Of course it was a great idea in Timothy’s case. Paul described him like this to the Philippians:

But I hope in the Lord Jesus to send Timothy to you shortly, so that I also may be encouraged when I learn of your condition. For I have no one else of kindred spirit who will genuinely be concerned for your welfare. For they all seek after their own interests, not those of Christ Jesus. But you know of his proven worth, that he served with me in the furtherance of the gospel like a child serving his father. (Phil. 2:19-22)

Timothy was Paul’s kindred spirit. He was genuinely concerned for the welfare of the church in Philippi. He didn’t seek after his own interests, but those of Christ Jesus. He’d proven his worth in the past, publicly. He’d served with Paul to advance the gospel. He’d worked for Paul the way a child would for his father.

Those are a lot of pluses, but there’s more. In Paul’s first letter to Timothy he tells him to

remain on at Ephesus so that you may instruct certain men not to teach strange doctrines, nor to pay attention to myths and endless genealogies, which give rise to mere speculation rather than furthering the administration of God which is by faith. (1:3-4)

Young though he was, Timothy could discern between strange doctrine, myths, endless genealogies, speculation and the truth about God. He wasn’t fooled, though apparently men his senior had fallen into such error—people Paul had “handed over to Satan.”

In fact, Paul told Timothy to be an example to others by his speech, conduct, and quality of godly living.

Is it so hard to imagine that young people today might not have the same qualities Timothy had?

I don’t think Timothy was one of a kind, but at the same time, I don’t think his validation in Scripture is cause for the church to rubber stamp someone because he is young.

In other words, in the same way Timothy’s youthfulness was not to be a reason for people in the church to discount what he said, his youthfulness was not the reason they were to pay attention to him, either. Rather, Paul was saying Timothy had a spiritual gift and had served with him and had the ability to discern error. Because of his godliness and service and work for the gospel, his youthfulness wasn’t to prevent him from ministry.

In Colossians Paul said that in the family of God there is neither Jew nor Greek, circumcised or uncircumcised, barbarian, Sythian, slave, or freeman, but Christ is all and in all. In Ephesians, he added male and female. In many ways, though he didn’t list it, he was making a case in 1 Timothy for old and young being included with the others.

Today I see a sad turn of events in the church—division based on age. Maybe I spent too many years teaching junior and senior high schoolers, but I happen to enjoy the Timothys of the church. As I’ve heard from several sources lately, they aren’t the future of the church; they are it’s present, just as much as I am.

Age divisions aren’t new. I experienced the “generation gap” when I was growing up. It’s simply ridiculous, as if youths have nothing to contribute because they haven’t lived long enough and older folk have nothing to contribute because they’ve lived so long.

Isaiah says that “vigorous young men” can stumble badly and that those who are weary and tired can gain new strength by waiting on the Lord.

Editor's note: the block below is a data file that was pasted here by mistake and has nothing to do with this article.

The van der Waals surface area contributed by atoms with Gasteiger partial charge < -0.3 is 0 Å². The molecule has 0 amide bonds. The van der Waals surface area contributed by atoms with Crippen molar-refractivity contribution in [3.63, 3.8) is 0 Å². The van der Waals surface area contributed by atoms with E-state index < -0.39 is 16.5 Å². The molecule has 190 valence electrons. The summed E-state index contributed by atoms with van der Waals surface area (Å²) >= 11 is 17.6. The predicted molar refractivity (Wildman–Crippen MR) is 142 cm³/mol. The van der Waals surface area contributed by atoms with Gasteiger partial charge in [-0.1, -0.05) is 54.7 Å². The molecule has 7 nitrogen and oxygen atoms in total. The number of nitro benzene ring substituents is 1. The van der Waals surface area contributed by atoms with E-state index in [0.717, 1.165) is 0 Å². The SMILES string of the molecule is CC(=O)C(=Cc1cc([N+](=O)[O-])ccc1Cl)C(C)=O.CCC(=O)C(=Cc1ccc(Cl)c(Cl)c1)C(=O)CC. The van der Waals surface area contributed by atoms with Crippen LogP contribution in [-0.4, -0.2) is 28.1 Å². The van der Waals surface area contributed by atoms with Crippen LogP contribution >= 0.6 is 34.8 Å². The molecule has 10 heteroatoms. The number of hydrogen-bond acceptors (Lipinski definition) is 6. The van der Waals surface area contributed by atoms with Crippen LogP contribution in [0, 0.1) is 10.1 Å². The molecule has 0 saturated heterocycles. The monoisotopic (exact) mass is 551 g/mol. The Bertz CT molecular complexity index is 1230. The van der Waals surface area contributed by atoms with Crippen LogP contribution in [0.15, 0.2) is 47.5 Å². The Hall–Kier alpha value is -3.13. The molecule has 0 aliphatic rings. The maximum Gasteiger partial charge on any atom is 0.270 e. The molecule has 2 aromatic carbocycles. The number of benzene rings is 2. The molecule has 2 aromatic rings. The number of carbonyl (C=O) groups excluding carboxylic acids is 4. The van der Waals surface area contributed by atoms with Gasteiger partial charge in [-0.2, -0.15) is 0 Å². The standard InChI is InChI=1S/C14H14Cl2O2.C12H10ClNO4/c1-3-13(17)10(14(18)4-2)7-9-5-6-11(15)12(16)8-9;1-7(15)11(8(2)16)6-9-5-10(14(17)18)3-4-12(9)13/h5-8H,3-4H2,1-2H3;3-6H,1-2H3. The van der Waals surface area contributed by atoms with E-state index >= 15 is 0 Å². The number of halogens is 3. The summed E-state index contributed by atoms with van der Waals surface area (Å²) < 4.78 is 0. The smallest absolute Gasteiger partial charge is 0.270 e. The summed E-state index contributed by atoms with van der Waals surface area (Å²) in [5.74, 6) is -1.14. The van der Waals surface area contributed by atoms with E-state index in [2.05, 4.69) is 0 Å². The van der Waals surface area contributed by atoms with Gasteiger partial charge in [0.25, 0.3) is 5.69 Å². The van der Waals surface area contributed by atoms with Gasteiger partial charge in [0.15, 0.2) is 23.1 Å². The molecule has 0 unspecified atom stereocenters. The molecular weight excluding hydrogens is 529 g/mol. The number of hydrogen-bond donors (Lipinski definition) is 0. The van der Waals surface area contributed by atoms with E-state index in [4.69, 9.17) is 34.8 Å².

In other words, old age is not an excuse to retire from Christian service, and youth is not an excuse to avoid it. Older saints serve an important role in the church—they are “like fathers” and “like mothers” to younger members. But youths play an important role too, some, in fact, as significant as Timothy.

More important than the believer’s age is their heart-attitude. Timothy was Paul’s kindred spirit. Any young person who thinks like Paul and cares like Paul and serves like Paul should most definitely not be despised because of his youth.

Published in: on July 14, 2014 at 5:53 pm  Comments (1)  
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Hymns


Rose-on-hymnal-on-pianoI suspect fewer and fewer churches sing hymns any more. My church did away with hymnals when we remodeled the sanctuary last year. We now have one service with “classic worship,” but the music of late seems to be one hymn to every three contemporary praise songs.

What stands out to me when the songs are put side by side is the quality of the hymns and, well, the weaker craftsmanship of the contemporary songs. Often times the latter doesn’t have a very complex vocal arrangement. I’m not a musician, but I don’t think you have to be one to hear the difference when they’re played one after the other.

But of late, it’s the lyrics I’ve been noticing. The last two Sundays I’ve been thinking, I grew up singing the kinds of hymns like “To God Be The Glory,” and it’s no wonder I have a strong sense of who God is and what He’s done.

At least for me, music gets inside me and makes the lyrics live. If contemporary music focuses more on the worshiper (“I give You my heart/I give You my soul/Lord, have Your way with me”) rather than on the object of our worship (“To God be the glory, great things He has done”), then it seems we’ll have fewer and fewer doctrines of the faith reinforced through our music.

I understand hymns are hard. There are too many thee‘s and thou‘s and hath‘s and would’st. But it dawned on me a number of weeks ago, those hymns were hard for me when I was growing up, too. I didn’t understand phrases like “schisms rent asunder” or “Mid toil and tribulation, / and tumult of her war, / she waits the consummation / of peace forevermore,” at least not in those early years when I first sang those lines.